Elana: I mean, I feel, I understand what you're saying; and I feel, I feel like it can be challenging to find colors that feel more masculine rather than like, you know, swinging to be more feminine. And it's yeah, it's a hard balance to find. Because, you know, on the one hand (we're getting into, we're getting into stuff a lot bigger than what we were originally talking about but) you know, on the one hand that you, you have your beliefs and you don't want to perpetuate the stereotype that you know, people now innately think pink is girl, you know, on one hand as a designer, you don't want to perpetuate that if you don't necessarily believe in it. And you know, it starts by people like us just starting to design and use color in different ways.

But on the other hand, you know, the goal of designing for the most part is usually to sell or to share or, you know, to gain exposure and brand awareness and all these things and you have a target audience in mind and you have your paying client who wants to hit their goals and, you know, you have to find a balance between what you like think you should do for the greater good and society versus what is immediately, you know, what will work in the short run, and which is probably to play towards those stereotypes.  

Brian: Yeah. How about you, Emily? Do you feel that same bind or have different thoughts?

Emily: Yeah, I was just gonna say, I totally agree that, you know, sometimes it's not easy to execute in practice, whether we believe boundaries should be expanded or not, but I think there's a lot of really cool examples of companies that are pushing boundaries, like for example Chubbies. I think they have a really broad color palette and a lot of their clothing is pink and bright yellow and the color palette is definitely a lot of the times way more, you know, traditionally effeminate than it is masculine; but I think their marketing is so top notch I mean, they have some of the funniest emails out there that they've they've been able to sell to the traditionally most masculine group. I mean, they sell to frat guys for the most part. So I think there's room for expansion even when it’s a challenge.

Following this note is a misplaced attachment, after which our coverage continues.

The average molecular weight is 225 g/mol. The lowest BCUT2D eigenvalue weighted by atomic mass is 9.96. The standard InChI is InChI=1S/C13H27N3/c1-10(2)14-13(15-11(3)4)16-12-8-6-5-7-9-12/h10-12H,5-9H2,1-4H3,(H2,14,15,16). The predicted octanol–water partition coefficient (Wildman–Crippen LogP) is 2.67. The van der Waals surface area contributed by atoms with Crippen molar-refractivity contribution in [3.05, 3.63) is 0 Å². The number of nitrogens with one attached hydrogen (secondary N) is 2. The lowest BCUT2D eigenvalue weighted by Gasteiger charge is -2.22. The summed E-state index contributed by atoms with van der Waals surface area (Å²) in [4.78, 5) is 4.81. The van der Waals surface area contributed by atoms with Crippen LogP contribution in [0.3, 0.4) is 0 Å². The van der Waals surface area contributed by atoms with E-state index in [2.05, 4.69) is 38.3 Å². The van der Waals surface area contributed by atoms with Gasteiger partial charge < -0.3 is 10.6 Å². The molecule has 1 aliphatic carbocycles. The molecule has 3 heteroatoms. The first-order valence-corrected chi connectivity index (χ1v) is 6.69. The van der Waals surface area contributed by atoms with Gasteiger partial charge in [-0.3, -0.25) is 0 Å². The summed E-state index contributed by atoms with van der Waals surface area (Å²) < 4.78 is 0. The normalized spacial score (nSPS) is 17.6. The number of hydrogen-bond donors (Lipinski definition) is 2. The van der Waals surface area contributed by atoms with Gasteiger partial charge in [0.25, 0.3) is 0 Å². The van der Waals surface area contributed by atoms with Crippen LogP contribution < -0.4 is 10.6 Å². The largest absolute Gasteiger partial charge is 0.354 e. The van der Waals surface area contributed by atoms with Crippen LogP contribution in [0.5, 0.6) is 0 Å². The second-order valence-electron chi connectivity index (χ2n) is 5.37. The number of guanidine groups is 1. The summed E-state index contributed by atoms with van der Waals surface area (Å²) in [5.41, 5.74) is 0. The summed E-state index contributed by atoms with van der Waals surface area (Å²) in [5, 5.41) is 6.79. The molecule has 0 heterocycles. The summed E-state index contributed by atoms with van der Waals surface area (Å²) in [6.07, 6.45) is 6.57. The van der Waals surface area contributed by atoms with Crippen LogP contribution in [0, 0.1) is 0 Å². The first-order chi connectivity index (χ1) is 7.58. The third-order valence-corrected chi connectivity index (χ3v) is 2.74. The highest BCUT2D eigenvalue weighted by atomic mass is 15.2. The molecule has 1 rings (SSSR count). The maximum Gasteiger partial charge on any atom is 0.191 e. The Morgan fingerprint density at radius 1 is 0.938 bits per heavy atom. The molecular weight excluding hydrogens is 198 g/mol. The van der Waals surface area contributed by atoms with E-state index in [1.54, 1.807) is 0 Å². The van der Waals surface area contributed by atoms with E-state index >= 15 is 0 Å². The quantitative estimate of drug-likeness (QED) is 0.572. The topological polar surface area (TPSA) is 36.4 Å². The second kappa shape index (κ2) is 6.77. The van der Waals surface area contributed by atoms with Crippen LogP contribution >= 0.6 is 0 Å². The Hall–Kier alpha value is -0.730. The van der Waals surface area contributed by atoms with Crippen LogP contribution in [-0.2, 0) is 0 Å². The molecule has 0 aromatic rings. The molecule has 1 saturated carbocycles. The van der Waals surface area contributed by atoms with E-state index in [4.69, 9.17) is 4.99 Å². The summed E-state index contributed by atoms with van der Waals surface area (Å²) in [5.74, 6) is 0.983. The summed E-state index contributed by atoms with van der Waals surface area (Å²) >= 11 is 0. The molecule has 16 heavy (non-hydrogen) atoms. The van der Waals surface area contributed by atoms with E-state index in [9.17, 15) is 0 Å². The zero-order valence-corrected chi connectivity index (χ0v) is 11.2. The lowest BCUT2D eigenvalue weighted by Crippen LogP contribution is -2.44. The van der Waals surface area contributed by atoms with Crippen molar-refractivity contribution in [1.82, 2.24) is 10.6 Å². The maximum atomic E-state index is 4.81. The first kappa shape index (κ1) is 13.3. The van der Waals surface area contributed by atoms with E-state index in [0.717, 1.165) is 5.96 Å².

How to Design to Social Norms in order Break Social Norms

Brian: Yeah, for sure. And sorry, I don’t mean to open up a can of worms or anything. And I know for me like it really, it seems like not a big deal, thinking about who cares about blues versus pinks; but I know it, it really does come back to have very big real world effects.

So I know like for us, we did a big project for a domestic abuse advocacy agency and helping them do a rebrand to help broaden their reach to totally different types and sections of society. So for them, everything were originally a lot of purples and pinks and all that. And here, their work and the advocacy of the nonprofit was for people of all genders and all expressions and orientations. But unfortunately just because of the way it looked, there was already a barrier up. So we had a…it took a lot of time to think through how to use certain blues and and mix it with purple so we can speak to both groups. And something that I never…you never think you’d find yourself in that situation where you're mulling over like the deeper meaning of a blue versus a pink. So sometimes these colors have…when it mixes with culture has real world impacts so…sorry, I didn't mean to get on a hobbyhorse, but yeah.

Emily: No, that’s really interesting.